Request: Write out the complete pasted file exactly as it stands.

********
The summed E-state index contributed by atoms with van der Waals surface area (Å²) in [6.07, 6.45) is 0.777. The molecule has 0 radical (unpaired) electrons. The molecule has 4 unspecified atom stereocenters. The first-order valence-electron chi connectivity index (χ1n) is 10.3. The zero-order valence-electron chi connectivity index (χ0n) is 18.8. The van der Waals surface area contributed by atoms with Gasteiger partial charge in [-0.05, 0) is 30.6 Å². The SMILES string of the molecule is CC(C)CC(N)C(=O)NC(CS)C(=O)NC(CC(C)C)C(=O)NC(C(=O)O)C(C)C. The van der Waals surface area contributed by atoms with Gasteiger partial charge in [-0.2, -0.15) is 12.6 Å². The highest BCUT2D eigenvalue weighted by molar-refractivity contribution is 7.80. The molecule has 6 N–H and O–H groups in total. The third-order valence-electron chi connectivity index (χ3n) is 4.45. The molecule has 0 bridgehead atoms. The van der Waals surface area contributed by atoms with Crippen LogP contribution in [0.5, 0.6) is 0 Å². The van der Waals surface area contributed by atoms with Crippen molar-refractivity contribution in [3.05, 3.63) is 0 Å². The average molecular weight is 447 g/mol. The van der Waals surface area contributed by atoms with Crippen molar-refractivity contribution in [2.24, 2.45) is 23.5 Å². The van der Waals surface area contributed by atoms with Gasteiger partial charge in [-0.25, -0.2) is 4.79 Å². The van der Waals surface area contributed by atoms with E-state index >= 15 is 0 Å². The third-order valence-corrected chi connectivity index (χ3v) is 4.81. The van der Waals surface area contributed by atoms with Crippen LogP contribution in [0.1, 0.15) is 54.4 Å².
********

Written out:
The summed E-state index contributed by atoms with van der Waals surface area (Å²) in [6.07, 6.45) is 0.777. The molecule has 0 radical (unpaired) electrons. The molecule has 4 unspecified atom stereocenters. The first-order valence-electron chi connectivity index (χ1n) is 10.3. The zero-order valence-electron chi connectivity index (χ0n) is 18.8. The van der Waals surface area contributed by atoms with Gasteiger partial charge in [-0.05, 0) is 30.6 Å². The SMILES string of the molecule is CC(C)CC(N)C(=O)NC(CS)C(=O)NC(CC(C)C)C(=O)NC(C(=O)O)C(C)C. The van der Waals surface area contributed by atoms with Gasteiger partial charge in [-0.2, -0.15) is 12.6 Å². The highest BCUT2D eigenvalue weighted by molar-refractivity contribution is 7.80. The molecule has 6 N–H and O–H groups in total. The third-order valence-electron chi connectivity index (χ3n) is 4.45. The molecule has 0 bridgehead atoms. The van der Waals surface area contributed by atoms with Crippen LogP contribution in [0.5, 0.6) is 0 Å². The van der Waals surface area contributed by atoms with Crippen molar-refractivity contribution in [3.05, 3.63) is 0 Å². The average molecular weight is 447 g/mol. The van der Waals surface area contributed by atoms with Crippen molar-refractivity contribution in [2.24, 2.45) is 23.5 Å². The van der Waals surface area contributed by atoms with Gasteiger partial charge in [-0.25, -0.2) is 4.79 Å². The van der Waals surface area contributed by atoms with E-state index >= 15 is 0 Å². The third-order valence-corrected chi connectivity index (χ3v) is 4.81. The van der Waals surface area contributed by atoms with Crippen LogP contribution in [0.1, 0.15) is 54.4 Å².